We arrived early, and once again, my lovely wife put us as close to the stage as possible. We were up against the barricade and could easily reach over and touch the stage. It was nice to be that close to the action and my wife was ecstatic. I was pretty excited myself.

The opening band had won the opportunity to open for Guster at this show. For their fall tour, Guster held a contest that a local college/high school band near each venue would open the evening. For The Wellmont Theatre that meant The Emily Youth Project would be the opening act. Clearly I knew nothing about the band, the same as most audience members. This was a local, unknown band who were handed a great opportunity. I was interested in seeing how they would make the most of it.

The Emily Youth Project was nothing short of spectacular. Considering that I didn’t know any of their songs or anything about the band, they came out and gave a stupendous performance. They absolutely blew the crowd away! Although they are a young and new band, they commanded the stage like seasoned professionals. Their ability was magnificent and they showed a maturity and stage presence well beyond their years. By the end of their set, the entire crowd was clapping and dancing along with their songs. I was extremely impressed with the band.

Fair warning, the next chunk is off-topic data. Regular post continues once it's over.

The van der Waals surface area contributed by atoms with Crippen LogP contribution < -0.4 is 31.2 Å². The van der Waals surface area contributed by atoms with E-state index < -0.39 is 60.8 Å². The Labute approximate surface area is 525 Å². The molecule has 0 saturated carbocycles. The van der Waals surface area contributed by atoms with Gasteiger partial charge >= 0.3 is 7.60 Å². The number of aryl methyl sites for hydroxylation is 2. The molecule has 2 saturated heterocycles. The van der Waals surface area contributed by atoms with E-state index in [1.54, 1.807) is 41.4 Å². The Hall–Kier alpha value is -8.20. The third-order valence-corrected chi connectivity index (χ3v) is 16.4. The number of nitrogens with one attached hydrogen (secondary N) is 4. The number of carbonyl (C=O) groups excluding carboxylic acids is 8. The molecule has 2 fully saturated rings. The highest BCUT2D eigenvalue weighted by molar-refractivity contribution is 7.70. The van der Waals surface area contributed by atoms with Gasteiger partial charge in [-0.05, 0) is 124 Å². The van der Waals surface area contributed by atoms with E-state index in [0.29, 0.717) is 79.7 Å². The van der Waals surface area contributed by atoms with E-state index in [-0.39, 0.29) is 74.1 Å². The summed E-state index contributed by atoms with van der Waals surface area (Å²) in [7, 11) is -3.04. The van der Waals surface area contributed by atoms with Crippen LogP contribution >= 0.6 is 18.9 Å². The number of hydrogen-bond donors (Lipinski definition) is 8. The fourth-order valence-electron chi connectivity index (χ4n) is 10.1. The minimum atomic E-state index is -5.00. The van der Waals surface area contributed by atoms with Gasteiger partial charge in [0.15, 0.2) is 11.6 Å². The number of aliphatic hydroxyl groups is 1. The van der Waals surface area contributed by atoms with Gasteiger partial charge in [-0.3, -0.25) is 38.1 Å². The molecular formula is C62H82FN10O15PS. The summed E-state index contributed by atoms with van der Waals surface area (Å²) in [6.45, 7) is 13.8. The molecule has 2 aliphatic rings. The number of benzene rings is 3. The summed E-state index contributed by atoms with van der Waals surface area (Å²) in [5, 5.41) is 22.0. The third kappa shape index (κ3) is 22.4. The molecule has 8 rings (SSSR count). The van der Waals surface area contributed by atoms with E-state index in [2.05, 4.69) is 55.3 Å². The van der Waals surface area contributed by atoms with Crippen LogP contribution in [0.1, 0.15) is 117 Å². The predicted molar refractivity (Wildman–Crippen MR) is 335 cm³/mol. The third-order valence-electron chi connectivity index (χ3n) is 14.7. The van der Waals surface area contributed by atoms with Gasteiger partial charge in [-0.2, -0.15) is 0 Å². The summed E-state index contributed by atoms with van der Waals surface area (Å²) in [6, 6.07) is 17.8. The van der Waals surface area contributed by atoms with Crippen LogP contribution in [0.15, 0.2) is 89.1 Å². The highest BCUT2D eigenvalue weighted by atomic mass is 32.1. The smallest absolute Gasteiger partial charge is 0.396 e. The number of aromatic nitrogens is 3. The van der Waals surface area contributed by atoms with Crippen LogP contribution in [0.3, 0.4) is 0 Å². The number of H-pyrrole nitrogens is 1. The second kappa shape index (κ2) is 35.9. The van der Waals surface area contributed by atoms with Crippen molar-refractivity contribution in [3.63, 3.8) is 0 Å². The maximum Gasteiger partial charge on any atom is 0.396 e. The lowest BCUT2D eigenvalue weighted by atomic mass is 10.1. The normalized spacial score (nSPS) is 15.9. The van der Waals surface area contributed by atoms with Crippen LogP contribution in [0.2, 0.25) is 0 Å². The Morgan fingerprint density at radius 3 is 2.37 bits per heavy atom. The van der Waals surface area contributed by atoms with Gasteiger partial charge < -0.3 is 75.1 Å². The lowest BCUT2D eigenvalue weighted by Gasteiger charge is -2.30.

After The Emily Youth Project wrapped up, I took a moment to look around the theater before Guster would come out. I noticed that the General Admission area was pretty much sold out and packed, but the balcony seating was sparse. That was disappointing, as I’ve always felt that Guster is a band that should be selling out the venues they perform at. However, knowing Guster after having seen them a few times, I knew that the size of the crowd did not make a difference to them. They were going to come out and give us a magnificent performance no matter what.

We stood through the setting up of the stage, took in all the little nuances that we could, and then the house lights went down and Guster came out to the roar of the crowd. They opened with a terrific rendition of “Ramona” and the night was off and running.

“Satellite,” the new track “Simple Machine,” and “Happier” were next and it was an exquisite pack of songs to begin the concert. Classic staples and newer hits blended together to start the night off right. I was grinning by the end of “Happier” and just knew that we were in for an amazing night.